RED River College is expanding its offering of micro-credential training programs with three new information technology programs designed to fill the growing workforce gaps in the Manitoba digital economy.
And for the first time the college has partnered with IBM to deliver courses. While RRC’s continuing education program has delivered courses using third-party content in the past, for two of these courses the curriculum is produced 100 per cent by IBM and the accreditation will be from IBM, not from Red River College.
The new online courses — students can take them whenever they like so they can keep working at nine-to-five job if that’s the case — cover Android mobile app development, security intelligence, and predictive analytics modelling (the latter two are the IBM courses).
“Red River College’s strong ties with Manitoba’s fast-growing tech sector ensures we are creating more accessible, flexible learning options that channel homegrown talent into workforce gaps with speed and precision,” says Dr. Christine Watson, vice-president academic and research at Red River College.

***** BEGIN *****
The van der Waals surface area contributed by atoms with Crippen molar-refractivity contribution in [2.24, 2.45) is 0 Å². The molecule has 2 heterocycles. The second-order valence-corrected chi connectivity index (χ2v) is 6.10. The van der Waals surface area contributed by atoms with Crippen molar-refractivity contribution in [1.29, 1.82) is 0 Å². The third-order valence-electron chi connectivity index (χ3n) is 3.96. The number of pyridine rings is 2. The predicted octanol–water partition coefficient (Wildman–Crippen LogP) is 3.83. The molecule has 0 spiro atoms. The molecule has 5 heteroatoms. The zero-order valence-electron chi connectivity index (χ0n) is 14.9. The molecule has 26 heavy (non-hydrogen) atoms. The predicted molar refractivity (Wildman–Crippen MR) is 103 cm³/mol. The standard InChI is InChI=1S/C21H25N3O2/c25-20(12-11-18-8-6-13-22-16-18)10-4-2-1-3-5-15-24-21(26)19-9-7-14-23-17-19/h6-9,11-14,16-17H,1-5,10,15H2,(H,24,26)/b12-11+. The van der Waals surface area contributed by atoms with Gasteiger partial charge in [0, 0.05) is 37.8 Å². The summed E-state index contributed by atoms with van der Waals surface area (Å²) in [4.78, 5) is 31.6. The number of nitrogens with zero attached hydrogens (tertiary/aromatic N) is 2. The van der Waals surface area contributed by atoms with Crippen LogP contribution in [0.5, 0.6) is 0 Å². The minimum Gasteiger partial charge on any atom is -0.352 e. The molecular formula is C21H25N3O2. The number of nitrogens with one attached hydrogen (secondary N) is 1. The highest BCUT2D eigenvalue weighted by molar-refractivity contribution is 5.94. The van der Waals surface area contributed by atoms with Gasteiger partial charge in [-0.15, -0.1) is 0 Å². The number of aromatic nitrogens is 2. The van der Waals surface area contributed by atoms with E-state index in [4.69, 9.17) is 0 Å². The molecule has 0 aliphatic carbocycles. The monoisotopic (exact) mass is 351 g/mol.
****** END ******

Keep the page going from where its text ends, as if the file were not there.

Steve Lawrence, the program manager for IT and professional studies at RRC’s continuing education department, said the courses are designed for undergraduate senior students from IT-related academic programs
“Typically students in these programs are looking to up-skill or switch into a new field,” he said.
Steven Astorino, vice-president data and AI development and IBM Canada lab director, said, “These programs provide a skills-building pathway to in-demand IT career openings such as security intelligence and predictive analytics. Additionally, we’re giving faculty members a window into industry-relevant tools and skill sets to provide greater learning value to students.”
Lawrence said that these IT-oriented micro-credential courses are needed for skills development in the ever more sophisticated IT world. In many cases, he said, employers are sponsoring or reimbursing students.
The security intelligence, and predictive analytics modelling courses cost $999 and the Android mobile app development is $509.
Lawrence is hoping for between 20 and 30 students for the courses which in some cases can be used as credit for other RRC certificates.
Watson said these kinds of offerings in support of the IT sector continue to position RRC as the go-to source for rapid, relevant programming that may take a little of the stress off the current tight labour market and the ever-growing needs for the right kind of skills in the IT industry.
Martin Cash has been writing a column and business news at the Free Press since 1989. Over those years he’s written through a number of business cycles and the rise and fall (and rise) in fortunes of many local businesses.